2018 BDO Retail Compass Survey of CxOs

Retailers Will Either Sink or Surf in 2018’s Polarized Environment



2017 wrapped up with consumer confidence near historic highs and jobless claims at a historic low. These strong indicators of economic health typically translate to optimism for retailers. At the same time, the term “retail apocalypse” was mentioned 6,809 times in news articles throughout the year as reports of store closures occupy the spotlight.

The disconnect between traditional economic predictors and current industry realities has left retailers with moderate expectations for what’s to come in the year ahead. According to a mix of 100 retail CEOs, CFOs, and CIOs in our first Retail Compass Survey of CxOs, C-suite executives forecast a 3.2 percent increase in total sales for 2018.

Despite the rumble, this outlook is a signal of steady growth, not doom. In fact, more than half (53 percent) of retailers anticipate higher total sales this year compared to 2017 and, overall, online sales are projected to grow 6 percent.


“In 2018, retailers need to focus on their differentiators or invest to secure one. Positive economic trends are not translating into huge sales increases, and the industry is being squeezed on all sides. Many retailers are seeking PE investment or acquiring outside companies with complementary capabilities, while others are throwing in the towel. There’s no room for brands to coast." 

Natalie Kotlyar
National leader of BDO’s Retail & Consumer Products practice



While expectations for online sales are unanimously optimistic, opinions differ among the C-suite when it comes to the role of e-commerce within the broader sales picture. According to the U.S. Census Bureau, e-commerce sales currently make up approximately 9 percent of all domestic retail sales.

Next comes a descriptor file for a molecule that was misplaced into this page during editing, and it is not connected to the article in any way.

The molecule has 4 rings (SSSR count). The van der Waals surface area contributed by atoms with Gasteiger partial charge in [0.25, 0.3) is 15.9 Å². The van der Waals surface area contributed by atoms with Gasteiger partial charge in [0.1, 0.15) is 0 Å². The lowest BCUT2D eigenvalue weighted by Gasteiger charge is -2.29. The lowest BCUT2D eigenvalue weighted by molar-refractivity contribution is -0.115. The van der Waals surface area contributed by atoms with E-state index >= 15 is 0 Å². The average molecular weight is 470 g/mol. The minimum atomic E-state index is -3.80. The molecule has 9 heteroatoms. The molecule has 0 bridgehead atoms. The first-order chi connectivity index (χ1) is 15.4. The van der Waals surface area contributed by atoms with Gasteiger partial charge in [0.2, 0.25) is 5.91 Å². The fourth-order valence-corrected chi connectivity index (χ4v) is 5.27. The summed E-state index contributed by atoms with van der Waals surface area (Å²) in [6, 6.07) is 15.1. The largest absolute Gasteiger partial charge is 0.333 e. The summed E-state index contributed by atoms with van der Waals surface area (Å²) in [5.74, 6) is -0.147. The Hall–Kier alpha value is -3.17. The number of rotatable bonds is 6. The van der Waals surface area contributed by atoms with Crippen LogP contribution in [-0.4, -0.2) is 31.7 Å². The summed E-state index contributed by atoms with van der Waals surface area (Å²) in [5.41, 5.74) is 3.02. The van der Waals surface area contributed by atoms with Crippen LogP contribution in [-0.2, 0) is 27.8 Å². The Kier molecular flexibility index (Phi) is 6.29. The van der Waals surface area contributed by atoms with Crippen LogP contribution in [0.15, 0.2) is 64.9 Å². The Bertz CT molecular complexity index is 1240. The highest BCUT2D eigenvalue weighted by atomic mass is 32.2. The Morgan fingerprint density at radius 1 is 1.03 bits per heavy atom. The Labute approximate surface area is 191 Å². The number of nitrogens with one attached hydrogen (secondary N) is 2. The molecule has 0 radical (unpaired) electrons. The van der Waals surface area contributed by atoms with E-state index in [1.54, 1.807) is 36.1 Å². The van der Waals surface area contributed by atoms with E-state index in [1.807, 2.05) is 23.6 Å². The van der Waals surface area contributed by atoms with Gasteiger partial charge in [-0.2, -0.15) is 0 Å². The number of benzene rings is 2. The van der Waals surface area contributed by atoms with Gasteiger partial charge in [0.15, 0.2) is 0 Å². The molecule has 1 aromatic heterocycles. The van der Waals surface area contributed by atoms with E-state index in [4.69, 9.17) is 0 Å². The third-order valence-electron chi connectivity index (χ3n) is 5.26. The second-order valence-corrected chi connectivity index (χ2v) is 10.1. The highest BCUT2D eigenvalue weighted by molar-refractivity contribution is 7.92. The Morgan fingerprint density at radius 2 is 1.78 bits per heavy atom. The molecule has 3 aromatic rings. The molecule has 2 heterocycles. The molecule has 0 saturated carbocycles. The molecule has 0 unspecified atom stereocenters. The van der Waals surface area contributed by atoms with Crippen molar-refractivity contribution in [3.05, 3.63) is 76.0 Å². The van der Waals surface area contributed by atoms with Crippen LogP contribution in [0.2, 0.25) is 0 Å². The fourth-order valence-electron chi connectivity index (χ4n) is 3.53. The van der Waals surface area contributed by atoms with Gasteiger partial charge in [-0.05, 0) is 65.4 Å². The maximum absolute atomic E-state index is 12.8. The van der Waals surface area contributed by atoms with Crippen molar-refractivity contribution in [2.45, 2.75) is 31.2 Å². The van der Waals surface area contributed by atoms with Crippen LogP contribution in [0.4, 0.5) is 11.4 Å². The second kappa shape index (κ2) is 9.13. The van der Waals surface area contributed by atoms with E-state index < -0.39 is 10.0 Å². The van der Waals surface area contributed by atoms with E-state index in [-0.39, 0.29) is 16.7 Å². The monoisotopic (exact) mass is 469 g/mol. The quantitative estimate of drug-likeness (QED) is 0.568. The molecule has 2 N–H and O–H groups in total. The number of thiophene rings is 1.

Online platforms have been gaining traction for years, but the pace of e-commerce growth in 2017 was record- breaking, and it wasn’t just Amazon: Wal-Mart’s latest earnings announcement revealed its U.S. e-commerce sales surged 50 percent in Q3 and Cyber Monday became the largest online shopping day in history with spending of $6.59 billion, according to Bloomberg. However, retailers surveyed are divided in their plans to devote more dollars to their e-commerce efforts. Just over half (51 percent) of executives surveyed said they intend to invest more capital in e-commerce and mobile commerce in 2018 than they did in 2017. Cash may be limited and competition may be stifling, but investing in anticipation of continued acceleration online—and even investing to maintain a position on the curve—is worthwhile. The trajectory of online sales as a portion of total sales is trending upwards, and retailers that don’t make the necessary investments are likely to fall behind.


The fact remains, however, that e-commerce currently comprises 9 percent of all retail sales and 91 percent of retail spending still takes place in store. The importance of in-store sales is not lost on retailers: When it comes to investments in physical space, more retailers are expanding or remodeling than downsizing.

Some retailers are investing to create a more connected and convenient in-store experience, whether by cutting time in line or arming store associates to be personal assistants. Others are optimizing their real estate by transforming traditional store fronts into innovation labs, logistical space for delivery or inventory warehouses. The key is to shift from a “bigger is better” mentality to focus on how best to leverage existing space and provide consumers with specialized, frictionless experiences that keep them coming back.